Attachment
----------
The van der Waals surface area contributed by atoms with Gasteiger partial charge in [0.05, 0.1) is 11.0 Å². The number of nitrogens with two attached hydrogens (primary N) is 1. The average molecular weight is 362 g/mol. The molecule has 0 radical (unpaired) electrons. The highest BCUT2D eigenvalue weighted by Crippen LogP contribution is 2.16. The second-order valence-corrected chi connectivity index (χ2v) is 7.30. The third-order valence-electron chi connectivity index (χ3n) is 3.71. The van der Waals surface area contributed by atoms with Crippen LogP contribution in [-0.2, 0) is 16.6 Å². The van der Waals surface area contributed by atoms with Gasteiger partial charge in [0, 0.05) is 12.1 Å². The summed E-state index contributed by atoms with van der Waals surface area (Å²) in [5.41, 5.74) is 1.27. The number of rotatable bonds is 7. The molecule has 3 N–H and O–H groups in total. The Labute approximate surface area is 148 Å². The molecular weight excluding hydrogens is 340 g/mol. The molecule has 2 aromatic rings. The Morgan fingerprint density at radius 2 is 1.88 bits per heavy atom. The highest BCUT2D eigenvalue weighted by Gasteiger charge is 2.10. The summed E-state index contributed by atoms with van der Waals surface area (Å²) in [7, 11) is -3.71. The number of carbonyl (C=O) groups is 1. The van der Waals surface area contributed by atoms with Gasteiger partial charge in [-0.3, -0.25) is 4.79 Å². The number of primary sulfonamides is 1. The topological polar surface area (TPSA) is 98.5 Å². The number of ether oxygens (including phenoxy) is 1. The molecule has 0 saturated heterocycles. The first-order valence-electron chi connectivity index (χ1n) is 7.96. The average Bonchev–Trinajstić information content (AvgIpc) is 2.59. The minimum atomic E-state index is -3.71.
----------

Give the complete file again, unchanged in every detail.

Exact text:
The van der Waals surface area contributed by atoms with Gasteiger partial charge in [0.05, 0.1) is 11.0 Å². The number of nitrogens with two attached hydrogens (primary N) is 1. The average molecular weight is 362 g/mol. The molecule has 0 radical (unpaired) electrons. The highest BCUT2D eigenvalue weighted by Crippen LogP contribution is 2.16. The second-order valence-corrected chi connectivity index (χ2v) is 7.30. The third-order valence-electron chi connectivity index (χ3n) is 3.71. The van der Waals surface area contributed by atoms with Crippen LogP contribution in [-0.2, 0) is 16.6 Å². The van der Waals surface area contributed by atoms with Gasteiger partial charge in [0, 0.05) is 12.1 Å². The summed E-state index contributed by atoms with van der Waals surface area (Å²) in [5.41, 5.74) is 1.27. The number of rotatable bonds is 7. The molecule has 3 N–H and O–H groups in total. The Labute approximate surface area is 148 Å². The molecular weight excluding hydrogens is 340 g/mol. The molecule has 2 aromatic rings. The Morgan fingerprint density at radius 2 is 1.88 bits per heavy atom. The highest BCUT2D eigenvalue weighted by Gasteiger charge is 2.10. The summed E-state index contributed by atoms with van der Waals surface area (Å²) in [7, 11) is -3.71. The number of carbonyl (C=O) groups is 1. The van der Waals surface area contributed by atoms with Gasteiger partial charge in [-0.3, -0.25) is 4.79 Å². The number of primary sulfonamides is 1. The topological polar surface area (TPSA) is 98.5 Å². The number of ether oxygens (including phenoxy) is 1. The molecule has 0 saturated heterocycles. The first-order valence-electron chi connectivity index (χ1n) is 7.96. The average Bonchev–Trinajstić information content (AvgIpc) is 2.59. The minimum atomic E-state index is -3.71.